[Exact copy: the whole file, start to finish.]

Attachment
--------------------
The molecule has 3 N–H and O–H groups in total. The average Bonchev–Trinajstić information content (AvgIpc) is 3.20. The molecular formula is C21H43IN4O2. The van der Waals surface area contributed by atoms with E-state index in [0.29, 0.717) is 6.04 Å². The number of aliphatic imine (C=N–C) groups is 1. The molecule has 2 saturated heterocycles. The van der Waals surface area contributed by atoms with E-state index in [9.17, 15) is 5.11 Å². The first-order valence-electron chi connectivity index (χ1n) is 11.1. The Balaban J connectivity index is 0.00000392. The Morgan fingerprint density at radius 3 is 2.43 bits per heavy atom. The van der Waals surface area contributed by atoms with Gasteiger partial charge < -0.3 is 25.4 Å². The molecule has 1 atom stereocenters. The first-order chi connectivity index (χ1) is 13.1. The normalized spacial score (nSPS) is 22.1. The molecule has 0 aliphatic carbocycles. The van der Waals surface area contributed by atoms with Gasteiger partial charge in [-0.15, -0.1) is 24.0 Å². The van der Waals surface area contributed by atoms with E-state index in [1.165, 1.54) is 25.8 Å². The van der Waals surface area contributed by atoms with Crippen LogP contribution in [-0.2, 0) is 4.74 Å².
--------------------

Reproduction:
The molecule has 3 N–H and O–H groups in total. The average Bonchev–Trinajstić information content (AvgIpc) is 3.20. The molecular formula is C21H43IN4O2. The van der Waals surface area contributed by atoms with E-state index in [0.29, 0.717) is 6.04 Å². The number of aliphatic imine (C=N–C) groups is 1. The molecule has 2 saturated heterocycles. The van der Waals surface area contributed by atoms with E-state index in [9.17, 15) is 5.11 Å². The first-order valence-electron chi connectivity index (χ1n) is 11.1. The Balaban J connectivity index is 0.00000392. The Morgan fingerprint density at radius 3 is 2.43 bits per heavy atom. The van der Waals surface area contributed by atoms with Gasteiger partial charge < -0.3 is 25.4 Å². The molecule has 1 atom stereocenters. The first-order chi connectivity index (χ1) is 13.1. The normalized spacial score (nSPS) is 22.1. The molecule has 0 aliphatic carbocycles. The van der Waals surface area contributed by atoms with Gasteiger partial charge in [-0.15, -0.1) is 24.0 Å². The van der Waals surface area contributed by atoms with E-state index in [1.165, 1.54) is 25.8 Å². The van der Waals surface area contributed by atoms with Crippen LogP contribution in [-0.2, 0) is 4.74 Å².